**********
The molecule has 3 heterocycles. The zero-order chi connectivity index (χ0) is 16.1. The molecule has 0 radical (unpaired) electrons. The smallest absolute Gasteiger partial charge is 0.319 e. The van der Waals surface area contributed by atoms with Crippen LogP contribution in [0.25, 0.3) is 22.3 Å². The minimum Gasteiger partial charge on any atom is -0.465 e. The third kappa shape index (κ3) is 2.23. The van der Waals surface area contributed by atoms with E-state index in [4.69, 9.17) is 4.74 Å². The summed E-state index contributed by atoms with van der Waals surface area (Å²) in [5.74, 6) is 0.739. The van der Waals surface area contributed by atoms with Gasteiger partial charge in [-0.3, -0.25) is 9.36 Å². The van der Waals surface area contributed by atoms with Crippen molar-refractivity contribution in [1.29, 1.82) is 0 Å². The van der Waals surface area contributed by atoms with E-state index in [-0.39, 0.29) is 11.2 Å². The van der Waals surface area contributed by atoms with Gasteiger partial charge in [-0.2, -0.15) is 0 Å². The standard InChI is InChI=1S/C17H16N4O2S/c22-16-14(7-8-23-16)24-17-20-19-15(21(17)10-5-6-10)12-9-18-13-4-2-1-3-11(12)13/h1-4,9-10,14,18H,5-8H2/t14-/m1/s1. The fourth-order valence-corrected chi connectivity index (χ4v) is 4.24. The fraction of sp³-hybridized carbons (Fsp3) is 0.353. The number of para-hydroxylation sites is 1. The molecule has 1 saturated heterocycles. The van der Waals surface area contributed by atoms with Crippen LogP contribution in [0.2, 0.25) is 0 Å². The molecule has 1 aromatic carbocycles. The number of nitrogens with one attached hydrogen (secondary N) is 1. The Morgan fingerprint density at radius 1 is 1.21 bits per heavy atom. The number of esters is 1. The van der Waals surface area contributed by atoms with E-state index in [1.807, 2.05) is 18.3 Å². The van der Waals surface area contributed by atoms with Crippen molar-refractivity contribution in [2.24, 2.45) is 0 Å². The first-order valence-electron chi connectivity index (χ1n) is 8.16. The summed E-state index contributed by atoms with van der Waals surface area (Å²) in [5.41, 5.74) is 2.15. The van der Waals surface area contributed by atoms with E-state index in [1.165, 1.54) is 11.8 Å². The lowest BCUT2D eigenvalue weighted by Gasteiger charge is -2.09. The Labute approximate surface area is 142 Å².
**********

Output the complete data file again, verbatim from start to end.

The molecule has 3 heterocycles. The zero-order chi connectivity index (χ0) is 16.1. The molecule has 0 radical (unpaired) electrons. The smallest absolute Gasteiger partial charge is 0.319 e. The van der Waals surface area contributed by atoms with Crippen LogP contribution in [0.25, 0.3) is 22.3 Å². The minimum Gasteiger partial charge on any atom is -0.465 e. The third kappa shape index (κ3) is 2.23. The van der Waals surface area contributed by atoms with E-state index in [4.69, 9.17) is 4.74 Å². The summed E-state index contributed by atoms with van der Waals surface area (Å²) in [5.74, 6) is 0.739. The van der Waals surface area contributed by atoms with Gasteiger partial charge in [-0.3, -0.25) is 9.36 Å². The van der Waals surface area contributed by atoms with Crippen molar-refractivity contribution in [1.29, 1.82) is 0 Å². The van der Waals surface area contributed by atoms with E-state index in [-0.39, 0.29) is 11.2 Å². The van der Waals surface area contributed by atoms with Gasteiger partial charge in [-0.2, -0.15) is 0 Å². The standard InChI is InChI=1S/C17H16N4O2S/c22-16-14(7-8-23-16)24-17-20-19-15(21(17)10-5-6-10)12-9-18-13-4-2-1-3-11(12)13/h1-4,9-10,14,18H,5-8H2/t14-/m1/s1. The fourth-order valence-corrected chi connectivity index (χ4v) is 4.24. The fraction of sp³-hybridized carbons (Fsp3) is 0.353. The number of para-hydroxylation sites is 1. The molecule has 1 saturated heterocycles. The van der Waals surface area contributed by atoms with Crippen LogP contribution in [0.2, 0.25) is 0 Å². The molecule has 1 aromatic carbocycles. The number of nitrogens with one attached hydrogen (secondary N) is 1. The Morgan fingerprint density at radius 1 is 1.21 bits per heavy atom. The number of esters is 1. The van der Waals surface area contributed by atoms with E-state index in [1.807, 2.05) is 18.3 Å². The van der Waals surface area contributed by atoms with Crippen molar-refractivity contribution in [2.24, 2.45) is 0 Å². The first-order valence-electron chi connectivity index (χ1n) is 8.16. The summed E-state index contributed by atoms with van der Waals surface area (Å²) in [5.41, 5.74) is 2.15. The van der Waals surface area contributed by atoms with E-state index in [1.165, 1.54) is 11.8 Å². The lowest BCUT2D eigenvalue weighted by Gasteiger charge is -2.09. The Labute approximate surface area is 142 Å².